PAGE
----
Cooped up in an isolation ward, a young Zimbabwean man who had been diagnosed with Covid-19 pleaded with his family for help.
Thirty-year-old Zororo Makamba was “alone and scared”, according to his older brother who spoke to Zimbabwe’s privately owned Daily News newspaper.
Makamba was being treated in the Wilkins Hospital, designated as the main isolation facility for coronavirus patients in Zimbabwe’s capital, Harare.
Shortly after he talked to his family, he was dead.
The death of Makamba, a well-known journalist, came swiftly – less than three days after his diagnosis.
Famous for his online social and political commentary, under the banner “State of the Nation”, his death achieved an unwanted milestone.
He was the country’s first coronavirus casualty and it shocked Zimbabwe.
The fact that Makamba came from a wealthy, high-profile family did not save him, and family members have argued that his death has exposed the inadequacies of the country’s medical response to the threat of coronavirus.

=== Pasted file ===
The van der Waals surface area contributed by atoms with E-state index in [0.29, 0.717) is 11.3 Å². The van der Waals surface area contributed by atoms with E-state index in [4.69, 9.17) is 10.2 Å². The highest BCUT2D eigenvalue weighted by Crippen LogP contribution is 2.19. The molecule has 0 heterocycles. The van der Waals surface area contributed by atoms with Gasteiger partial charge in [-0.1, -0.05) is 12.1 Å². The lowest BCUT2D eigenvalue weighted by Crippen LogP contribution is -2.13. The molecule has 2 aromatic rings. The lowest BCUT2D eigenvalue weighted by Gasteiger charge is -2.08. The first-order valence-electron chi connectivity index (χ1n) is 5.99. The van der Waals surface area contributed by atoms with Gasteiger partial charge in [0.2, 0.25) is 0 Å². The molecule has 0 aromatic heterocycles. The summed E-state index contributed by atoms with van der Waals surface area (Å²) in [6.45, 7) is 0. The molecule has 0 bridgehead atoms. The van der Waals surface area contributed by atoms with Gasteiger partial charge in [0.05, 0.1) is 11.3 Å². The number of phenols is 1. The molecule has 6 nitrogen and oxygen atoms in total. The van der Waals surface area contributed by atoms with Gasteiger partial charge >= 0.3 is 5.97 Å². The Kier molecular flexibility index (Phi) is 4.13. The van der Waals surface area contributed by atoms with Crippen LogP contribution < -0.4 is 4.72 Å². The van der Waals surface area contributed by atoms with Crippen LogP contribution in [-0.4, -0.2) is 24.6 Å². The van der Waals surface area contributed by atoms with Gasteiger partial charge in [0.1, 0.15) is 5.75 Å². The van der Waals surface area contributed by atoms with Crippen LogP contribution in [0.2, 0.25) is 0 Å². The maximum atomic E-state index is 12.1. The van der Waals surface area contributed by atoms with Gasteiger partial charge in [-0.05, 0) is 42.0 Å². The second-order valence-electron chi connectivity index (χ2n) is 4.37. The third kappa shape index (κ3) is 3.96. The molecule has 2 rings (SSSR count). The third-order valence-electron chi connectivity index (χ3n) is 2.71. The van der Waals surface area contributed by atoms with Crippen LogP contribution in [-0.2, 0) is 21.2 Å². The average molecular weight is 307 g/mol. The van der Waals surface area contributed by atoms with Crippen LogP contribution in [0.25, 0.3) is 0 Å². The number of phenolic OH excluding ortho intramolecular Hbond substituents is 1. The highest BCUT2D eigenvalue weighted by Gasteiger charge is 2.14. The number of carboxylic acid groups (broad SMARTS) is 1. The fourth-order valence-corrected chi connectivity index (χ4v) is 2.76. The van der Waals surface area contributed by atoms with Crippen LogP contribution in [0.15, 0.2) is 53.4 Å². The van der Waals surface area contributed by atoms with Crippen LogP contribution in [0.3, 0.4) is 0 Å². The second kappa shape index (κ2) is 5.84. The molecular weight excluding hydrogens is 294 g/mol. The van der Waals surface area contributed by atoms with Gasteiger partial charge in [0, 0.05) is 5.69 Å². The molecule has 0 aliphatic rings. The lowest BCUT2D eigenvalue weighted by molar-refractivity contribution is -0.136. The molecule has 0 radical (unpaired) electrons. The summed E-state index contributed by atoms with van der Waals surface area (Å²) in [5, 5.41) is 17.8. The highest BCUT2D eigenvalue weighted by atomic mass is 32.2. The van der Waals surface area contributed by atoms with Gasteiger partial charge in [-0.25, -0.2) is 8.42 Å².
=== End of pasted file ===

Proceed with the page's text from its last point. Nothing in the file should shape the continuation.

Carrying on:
“The government is ill-prepared to deal with the virus,” older brother Tawanda Makamba told the Daily News.
The health ministry said his pre-existing condition made him vulnerable to the disease. He had undergone surgery last November to remove a tumour from under his lung and was in recovery.
While his family admit that his immune system was compromised, they insist that his death could have been avoided.
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